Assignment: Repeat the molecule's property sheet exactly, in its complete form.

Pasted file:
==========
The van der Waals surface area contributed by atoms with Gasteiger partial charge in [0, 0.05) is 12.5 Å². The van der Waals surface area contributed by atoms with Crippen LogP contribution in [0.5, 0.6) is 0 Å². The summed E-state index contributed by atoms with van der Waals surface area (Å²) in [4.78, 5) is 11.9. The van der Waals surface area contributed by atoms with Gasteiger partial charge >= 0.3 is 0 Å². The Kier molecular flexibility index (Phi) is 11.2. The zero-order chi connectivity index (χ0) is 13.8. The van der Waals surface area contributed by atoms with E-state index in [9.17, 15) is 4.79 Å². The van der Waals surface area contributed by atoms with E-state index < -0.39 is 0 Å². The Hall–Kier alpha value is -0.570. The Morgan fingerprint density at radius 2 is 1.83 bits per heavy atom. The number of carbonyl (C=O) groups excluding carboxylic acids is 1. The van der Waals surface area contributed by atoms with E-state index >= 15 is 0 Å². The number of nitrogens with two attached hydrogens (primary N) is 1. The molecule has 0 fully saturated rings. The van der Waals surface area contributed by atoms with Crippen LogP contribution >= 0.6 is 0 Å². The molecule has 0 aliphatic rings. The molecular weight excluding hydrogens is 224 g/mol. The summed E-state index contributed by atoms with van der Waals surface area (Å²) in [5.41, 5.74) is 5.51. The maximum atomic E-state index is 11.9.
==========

The van der Waals surface area contributed by atoms with Gasteiger partial charge in [0, 0.05) is 12.5 Å². The van der Waals surface area contributed by atoms with Crippen LogP contribution in [0.5, 0.6) is 0 Å². The summed E-state index contributed by atoms with van der Waals surface area (Å²) in [4.78, 5) is 11.9. The van der Waals surface area contributed by atoms with Gasteiger partial charge >= 0.3 is 0 Å². The Kier molecular flexibility index (Phi) is 11.2. The zero-order chi connectivity index (χ0) is 13.8. The van der Waals surface area contributed by atoms with E-state index in [9.17, 15) is 4.79 Å². The van der Waals surface area contributed by atoms with E-state index < -0.39 is 0 Å². The Hall–Kier alpha value is -0.570. The Morgan fingerprint density at radius 2 is 1.83 bits per heavy atom. The number of carbonyl (C=O) groups excluding carboxylic acids is 1. The van der Waals surface area contributed by atoms with E-state index >= 15 is 0 Å². The number of nitrogens with two attached hydrogens (primary N) is 1. The molecule has 0 fully saturated rings. The van der Waals surface area contributed by atoms with Crippen LogP contribution >= 0.6 is 0 Å². The molecule has 0 aliphatic rings. The molecular weight excluding hydrogens is 224 g/mol. The summed E-state index contributed by atoms with van der Waals surface area (Å²) in [5.41, 5.74) is 5.51. The maximum atomic E-state index is 11.9.